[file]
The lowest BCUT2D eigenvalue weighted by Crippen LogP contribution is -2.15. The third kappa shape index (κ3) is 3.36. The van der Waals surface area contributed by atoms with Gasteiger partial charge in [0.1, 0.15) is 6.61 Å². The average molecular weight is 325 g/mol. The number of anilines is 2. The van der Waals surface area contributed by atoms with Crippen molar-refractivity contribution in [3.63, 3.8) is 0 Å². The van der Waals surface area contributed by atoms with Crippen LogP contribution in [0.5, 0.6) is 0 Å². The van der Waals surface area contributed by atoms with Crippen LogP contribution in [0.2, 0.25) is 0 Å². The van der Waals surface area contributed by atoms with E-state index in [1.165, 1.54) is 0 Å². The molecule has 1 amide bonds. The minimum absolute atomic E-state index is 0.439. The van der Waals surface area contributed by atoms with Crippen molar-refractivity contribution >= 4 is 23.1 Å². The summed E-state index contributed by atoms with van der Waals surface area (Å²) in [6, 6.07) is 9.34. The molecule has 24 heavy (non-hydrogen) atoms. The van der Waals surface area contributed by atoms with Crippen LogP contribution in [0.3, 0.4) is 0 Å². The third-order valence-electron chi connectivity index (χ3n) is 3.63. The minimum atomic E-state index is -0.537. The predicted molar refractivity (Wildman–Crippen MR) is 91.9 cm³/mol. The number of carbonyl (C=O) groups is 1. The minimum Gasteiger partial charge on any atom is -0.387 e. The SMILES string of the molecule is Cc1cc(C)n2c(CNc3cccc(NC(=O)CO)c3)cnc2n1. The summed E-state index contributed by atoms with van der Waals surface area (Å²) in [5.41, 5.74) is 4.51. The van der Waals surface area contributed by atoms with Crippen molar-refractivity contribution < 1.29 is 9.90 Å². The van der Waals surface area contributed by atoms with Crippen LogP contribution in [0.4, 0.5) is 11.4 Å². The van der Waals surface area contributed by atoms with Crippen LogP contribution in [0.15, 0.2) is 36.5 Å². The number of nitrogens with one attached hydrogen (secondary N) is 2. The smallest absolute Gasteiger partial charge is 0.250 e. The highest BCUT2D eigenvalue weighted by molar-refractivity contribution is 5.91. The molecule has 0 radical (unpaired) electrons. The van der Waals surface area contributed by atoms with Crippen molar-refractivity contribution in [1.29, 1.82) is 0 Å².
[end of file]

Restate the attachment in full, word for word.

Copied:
The lowest BCUT2D eigenvalue weighted by Crippen LogP contribution is -2.15. The third kappa shape index (κ3) is 3.36. The van der Waals surface area contributed by atoms with Gasteiger partial charge in [0.1, 0.15) is 6.61 Å². The average molecular weight is 325 g/mol. The number of anilines is 2. The van der Waals surface area contributed by atoms with Crippen molar-refractivity contribution in [3.63, 3.8) is 0 Å². The van der Waals surface area contributed by atoms with Crippen LogP contribution in [0.5, 0.6) is 0 Å². The van der Waals surface area contributed by atoms with Crippen LogP contribution in [0.2, 0.25) is 0 Å². The van der Waals surface area contributed by atoms with E-state index in [1.165, 1.54) is 0 Å². The molecule has 1 amide bonds. The minimum absolute atomic E-state index is 0.439. The van der Waals surface area contributed by atoms with Crippen molar-refractivity contribution >= 4 is 23.1 Å². The summed E-state index contributed by atoms with van der Waals surface area (Å²) in [6, 6.07) is 9.34. The molecule has 24 heavy (non-hydrogen) atoms. The van der Waals surface area contributed by atoms with Crippen LogP contribution in [0.3, 0.4) is 0 Å². The third-order valence-electron chi connectivity index (χ3n) is 3.63. The minimum atomic E-state index is -0.537. The predicted molar refractivity (Wildman–Crippen MR) is 91.9 cm³/mol. The number of carbonyl (C=O) groups is 1. The minimum Gasteiger partial charge on any atom is -0.387 e. The SMILES string of the molecule is Cc1cc(C)n2c(CNc3cccc(NC(=O)CO)c3)cnc2n1. The summed E-state index contributed by atoms with van der Waals surface area (Å²) in [5.41, 5.74) is 4.51. The van der Waals surface area contributed by atoms with Crippen molar-refractivity contribution < 1.29 is 9.90 Å². The van der Waals surface area contributed by atoms with Crippen LogP contribution in [0.4, 0.5) is 11.4 Å². The van der Waals surface area contributed by atoms with Crippen LogP contribution in [0.15, 0.2) is 36.5 Å². The number of nitrogens with one attached hydrogen (secondary N) is 2. The smallest absolute Gasteiger partial charge is 0.250 e. The highest BCUT2D eigenvalue weighted by molar-refractivity contribution is 5.91. The molecule has 0 radical (unpaired) electrons. The van der Waals surface area contributed by atoms with Crippen molar-refractivity contribution in [1.29, 1.82) is 0 Å².